Abstract: This article discusses the theoretical concepts underpinning a multimodal approach to poetry teaching and considers a number of ways in which this can be adopted in practice. It discusses what is entailed by the concept of multimodality and examines the claims made about the benefits of employing a multimodal approach. It reviews the literature on multimodality and examines how teachers may blend a variety of techniques and resources in order not just to engage their students with poetry but also to activate language learning. In particular, this article examines how by tapping students’ visual and digital literacy skills they are enabled to create video poems, podcasts, hypertexts and wikis, all of which represent new ways of using language and experiencing poetry. Through constant reference to the research carried out so far, this article seeks to show how by means of a multimodal approach poetry can act as a springboard for the development of students’ language proficiency and creative engagement.
Mathematical Derivation of Angular Momenta in Quantum Physics  [PDF]
Daniel Grucker
Journal of Modern Physics (JMP) , 2013, DOI: 10.4236/jmp.2013.47125
Abstract:

For a two-dimensional complex vector space, the spin matrices can be calculated directly from the angular momentum commutator definition. The 3 Pauli matrices are retrieved and 23 other triplet solutions are found. In the three-dimensional space, we show that no matrix fulfills the spin equations and preserves the norm of the vectors. By using a Clifford geometric algebra it is possible in the four-dimensional spacetime (STA) to retrieve the 24 different spins 1/2. In this framework, spins 1/2 are rotations characterized by multivectors composed of 3 vectors and 3 bivectors. Spins 1 can be defined as rotations characterized by 4 vectors, 6 bivectors and 4 trivectors which result in unit multivectors which preserve the norm. Let us note that this simple derivation retrieves the main spin properties of particle physics.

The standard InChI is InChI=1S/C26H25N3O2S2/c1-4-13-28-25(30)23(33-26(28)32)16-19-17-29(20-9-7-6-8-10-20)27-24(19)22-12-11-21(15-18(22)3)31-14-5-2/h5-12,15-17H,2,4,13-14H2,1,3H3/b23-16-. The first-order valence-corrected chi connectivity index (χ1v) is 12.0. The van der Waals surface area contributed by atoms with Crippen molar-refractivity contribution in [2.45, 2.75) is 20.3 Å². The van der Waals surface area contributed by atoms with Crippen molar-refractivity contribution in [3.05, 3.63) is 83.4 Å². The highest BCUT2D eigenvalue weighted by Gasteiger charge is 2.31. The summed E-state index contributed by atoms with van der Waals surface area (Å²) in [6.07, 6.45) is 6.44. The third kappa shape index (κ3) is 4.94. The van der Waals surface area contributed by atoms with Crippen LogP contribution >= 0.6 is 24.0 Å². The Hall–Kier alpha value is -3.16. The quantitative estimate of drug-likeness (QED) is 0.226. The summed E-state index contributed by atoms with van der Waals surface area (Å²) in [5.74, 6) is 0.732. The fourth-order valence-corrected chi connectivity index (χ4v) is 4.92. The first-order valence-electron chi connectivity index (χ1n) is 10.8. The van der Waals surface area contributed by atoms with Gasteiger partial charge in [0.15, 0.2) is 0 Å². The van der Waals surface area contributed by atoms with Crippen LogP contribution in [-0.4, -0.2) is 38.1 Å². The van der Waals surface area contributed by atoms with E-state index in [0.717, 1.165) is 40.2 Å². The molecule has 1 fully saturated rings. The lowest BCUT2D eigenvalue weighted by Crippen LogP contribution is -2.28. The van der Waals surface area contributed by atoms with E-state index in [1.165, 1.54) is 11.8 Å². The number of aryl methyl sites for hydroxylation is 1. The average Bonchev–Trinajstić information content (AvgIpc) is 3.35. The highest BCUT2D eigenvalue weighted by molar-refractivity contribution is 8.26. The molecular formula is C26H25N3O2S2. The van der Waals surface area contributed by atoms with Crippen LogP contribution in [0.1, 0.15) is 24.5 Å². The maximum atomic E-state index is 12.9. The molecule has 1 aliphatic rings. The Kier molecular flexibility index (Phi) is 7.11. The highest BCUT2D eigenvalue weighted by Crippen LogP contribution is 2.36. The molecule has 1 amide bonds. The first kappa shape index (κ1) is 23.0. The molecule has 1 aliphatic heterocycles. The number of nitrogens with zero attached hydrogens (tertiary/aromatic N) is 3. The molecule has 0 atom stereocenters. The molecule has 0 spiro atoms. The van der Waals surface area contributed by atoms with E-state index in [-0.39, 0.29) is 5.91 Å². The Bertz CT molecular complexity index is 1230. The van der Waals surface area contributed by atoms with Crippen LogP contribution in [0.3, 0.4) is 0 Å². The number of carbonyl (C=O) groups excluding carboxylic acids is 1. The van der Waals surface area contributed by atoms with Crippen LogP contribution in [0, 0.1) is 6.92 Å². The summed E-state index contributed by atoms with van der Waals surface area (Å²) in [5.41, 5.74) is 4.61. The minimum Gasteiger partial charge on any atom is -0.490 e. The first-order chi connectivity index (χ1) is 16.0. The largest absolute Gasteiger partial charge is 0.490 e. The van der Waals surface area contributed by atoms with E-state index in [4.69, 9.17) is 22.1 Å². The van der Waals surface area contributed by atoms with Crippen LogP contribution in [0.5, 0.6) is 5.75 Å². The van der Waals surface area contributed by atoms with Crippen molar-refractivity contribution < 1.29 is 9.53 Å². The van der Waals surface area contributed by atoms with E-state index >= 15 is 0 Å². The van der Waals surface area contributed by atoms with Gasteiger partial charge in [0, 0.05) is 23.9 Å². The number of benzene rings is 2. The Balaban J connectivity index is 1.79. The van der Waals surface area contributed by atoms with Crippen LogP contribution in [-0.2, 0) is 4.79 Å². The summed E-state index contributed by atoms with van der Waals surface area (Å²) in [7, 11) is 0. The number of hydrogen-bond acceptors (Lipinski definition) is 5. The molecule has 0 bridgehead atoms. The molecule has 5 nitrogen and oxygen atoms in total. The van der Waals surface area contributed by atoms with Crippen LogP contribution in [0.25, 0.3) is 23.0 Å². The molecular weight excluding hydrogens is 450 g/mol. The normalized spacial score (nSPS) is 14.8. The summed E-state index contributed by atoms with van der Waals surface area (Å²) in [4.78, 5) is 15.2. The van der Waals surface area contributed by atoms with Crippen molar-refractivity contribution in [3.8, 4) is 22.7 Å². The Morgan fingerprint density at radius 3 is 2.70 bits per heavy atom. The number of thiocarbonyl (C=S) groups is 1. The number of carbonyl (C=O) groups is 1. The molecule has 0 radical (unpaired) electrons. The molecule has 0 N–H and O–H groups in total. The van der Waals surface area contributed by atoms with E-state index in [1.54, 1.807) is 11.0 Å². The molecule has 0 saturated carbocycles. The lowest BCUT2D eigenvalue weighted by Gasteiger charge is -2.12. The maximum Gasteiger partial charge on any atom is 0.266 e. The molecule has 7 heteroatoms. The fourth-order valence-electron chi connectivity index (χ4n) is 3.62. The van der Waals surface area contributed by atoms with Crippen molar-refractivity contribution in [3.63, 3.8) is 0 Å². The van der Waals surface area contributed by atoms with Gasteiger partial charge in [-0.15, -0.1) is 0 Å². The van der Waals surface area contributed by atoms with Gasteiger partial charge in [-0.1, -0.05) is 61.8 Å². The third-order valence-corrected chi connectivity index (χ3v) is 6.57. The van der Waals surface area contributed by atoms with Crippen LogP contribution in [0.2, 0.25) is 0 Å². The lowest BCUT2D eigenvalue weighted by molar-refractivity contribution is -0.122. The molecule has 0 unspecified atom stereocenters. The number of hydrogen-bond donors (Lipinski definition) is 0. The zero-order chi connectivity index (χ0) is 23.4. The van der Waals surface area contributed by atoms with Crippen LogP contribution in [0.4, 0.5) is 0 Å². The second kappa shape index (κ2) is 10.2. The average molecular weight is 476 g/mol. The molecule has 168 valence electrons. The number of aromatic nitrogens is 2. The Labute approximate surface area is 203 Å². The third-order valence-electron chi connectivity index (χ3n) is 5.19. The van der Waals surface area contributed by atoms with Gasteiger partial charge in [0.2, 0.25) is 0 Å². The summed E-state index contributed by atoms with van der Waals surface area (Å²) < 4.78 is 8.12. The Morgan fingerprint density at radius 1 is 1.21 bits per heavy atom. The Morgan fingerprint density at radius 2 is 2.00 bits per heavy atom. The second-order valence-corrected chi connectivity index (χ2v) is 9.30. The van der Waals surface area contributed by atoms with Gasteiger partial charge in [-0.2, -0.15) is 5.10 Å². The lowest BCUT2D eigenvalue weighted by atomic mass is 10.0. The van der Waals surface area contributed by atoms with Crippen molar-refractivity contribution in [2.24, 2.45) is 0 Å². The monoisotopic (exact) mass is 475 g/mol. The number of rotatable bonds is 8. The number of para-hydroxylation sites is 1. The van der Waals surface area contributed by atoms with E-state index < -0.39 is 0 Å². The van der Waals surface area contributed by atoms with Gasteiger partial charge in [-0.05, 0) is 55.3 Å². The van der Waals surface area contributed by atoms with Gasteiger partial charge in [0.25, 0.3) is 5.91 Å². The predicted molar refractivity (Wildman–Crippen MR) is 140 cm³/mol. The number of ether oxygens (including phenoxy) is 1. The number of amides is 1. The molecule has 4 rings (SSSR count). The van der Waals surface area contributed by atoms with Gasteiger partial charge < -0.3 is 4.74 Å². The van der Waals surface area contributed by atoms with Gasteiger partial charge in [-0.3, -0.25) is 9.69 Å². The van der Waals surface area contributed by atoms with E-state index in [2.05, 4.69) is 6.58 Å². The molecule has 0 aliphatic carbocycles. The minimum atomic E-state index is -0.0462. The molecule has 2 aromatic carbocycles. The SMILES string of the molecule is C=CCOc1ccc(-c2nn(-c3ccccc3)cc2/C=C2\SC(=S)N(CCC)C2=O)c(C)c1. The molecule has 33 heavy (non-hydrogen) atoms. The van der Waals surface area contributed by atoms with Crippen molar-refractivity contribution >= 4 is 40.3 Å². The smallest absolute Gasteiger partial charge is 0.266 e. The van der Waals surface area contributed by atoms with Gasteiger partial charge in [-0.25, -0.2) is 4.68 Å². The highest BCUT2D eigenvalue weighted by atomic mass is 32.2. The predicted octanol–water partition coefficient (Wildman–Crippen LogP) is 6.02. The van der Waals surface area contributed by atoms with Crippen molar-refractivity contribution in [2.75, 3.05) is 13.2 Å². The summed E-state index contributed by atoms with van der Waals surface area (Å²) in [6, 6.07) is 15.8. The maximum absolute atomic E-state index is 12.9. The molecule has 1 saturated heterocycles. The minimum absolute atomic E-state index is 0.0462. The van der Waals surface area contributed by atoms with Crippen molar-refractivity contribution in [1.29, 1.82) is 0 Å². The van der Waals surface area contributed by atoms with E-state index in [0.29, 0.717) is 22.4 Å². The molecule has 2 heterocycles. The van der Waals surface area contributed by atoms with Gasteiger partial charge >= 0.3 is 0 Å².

Contribution of Vertical Farms to Increase the Overall Energy Efficiency of Urban Agglomerations  [PDF]
Podmirseg Daniel
Journal of Power and Energy Engineering (JPEE) , 2014, DOI: 10.4236/jpee.2014.24013
Abstract: The 21st century keeps huge challenges for the system “city”. Shortage of resources and world population growth forces architects to think in spaces with increasingly more structural linkages. No era has shaped the system of a city like the oil age did. Its grown structures are dependent from cheap and easy to produce petroleum. The postmodern city, facing the end of cheap and abundant oil, is now dependent from this finite resource. To minimize the dependency from hydrocarbon energy it is necessary to increase urban density, to switch to renewable energy production and to create new spaces for multifunctional purposes. An essential problem of urban agglomeration, though, is the fact that distances between food production and consumption have increased drastically in the last fifty years. Cheap oil made it possible to implement a global food transportation
network and it also supported intensive monocultural food production. Today’s food no more gets bought from local markets, but from labels. Its value is dependent from the brand-image, represented from the tertiary sector. The end of cheap fossil fuels carries a huge potential for architects and urban planners—we can move away from representing abstract, non-spatial processes and identities but creating spaces for dynamic local interactions. A promising typus for this might be the Vertical Farm.
The Computational Theory of Intelligence: Information Entropy  [PDF]
Daniel Kovach
International Journal of Modern Nonlinear Theory and Application (IJMNTA) , 2014, DOI: 10.4236/ijmnta.2014.34020
Abstract: This paper presents an information theoretic approach to the concept of intelligence in the computational sense. We introduce a probabilistic framework from which computation alintelligence is shown to be an entropy minimizing process at the local level. Using this new scheme, we develop a simple data driven clustering example and discuss its applications.